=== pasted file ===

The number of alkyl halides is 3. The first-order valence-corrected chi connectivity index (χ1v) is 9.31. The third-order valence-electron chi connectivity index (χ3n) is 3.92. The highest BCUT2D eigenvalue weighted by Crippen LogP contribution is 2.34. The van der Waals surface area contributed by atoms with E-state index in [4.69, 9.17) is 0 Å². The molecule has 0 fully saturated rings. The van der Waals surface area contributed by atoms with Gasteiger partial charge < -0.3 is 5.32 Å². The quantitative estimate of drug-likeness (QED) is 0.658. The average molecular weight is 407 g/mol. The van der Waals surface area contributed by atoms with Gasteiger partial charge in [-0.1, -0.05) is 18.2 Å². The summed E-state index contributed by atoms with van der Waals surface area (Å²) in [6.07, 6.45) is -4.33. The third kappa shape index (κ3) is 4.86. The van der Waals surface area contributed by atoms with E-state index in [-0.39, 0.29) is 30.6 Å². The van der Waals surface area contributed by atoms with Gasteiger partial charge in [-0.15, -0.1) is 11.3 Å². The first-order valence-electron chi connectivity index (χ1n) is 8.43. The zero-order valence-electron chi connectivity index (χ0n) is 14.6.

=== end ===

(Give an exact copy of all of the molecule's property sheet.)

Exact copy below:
The number of alkyl halides is 3. The first-order valence-corrected chi connectivity index (χ1v) is 9.31. The third-order valence-electron chi connectivity index (χ3n) is 3.92. The highest BCUT2D eigenvalue weighted by Crippen LogP contribution is 2.34. The van der Waals surface area contributed by atoms with E-state index in [4.69, 9.17) is 0 Å². The molecule has 0 fully saturated rings. The van der Waals surface area contributed by atoms with Gasteiger partial charge < -0.3 is 5.32 Å². The quantitative estimate of drug-likeness (QED) is 0.658. The average molecular weight is 407 g/mol. The van der Waals surface area contributed by atoms with Gasteiger partial charge in [-0.1, -0.05) is 18.2 Å². The summed E-state index contributed by atoms with van der Waals surface area (Å²) in [6.07, 6.45) is -4.33. The third kappa shape index (κ3) is 4.86. The van der Waals surface area contributed by atoms with E-state index in [-0.39, 0.29) is 30.6 Å². The van der Waals surface area contributed by atoms with Gasteiger partial charge in [-0.15, -0.1) is 11.3 Å². The first-order valence-electron chi connectivity index (χ1n) is 8.43. The zero-order valence-electron chi connectivity index (χ0n) is 14.6.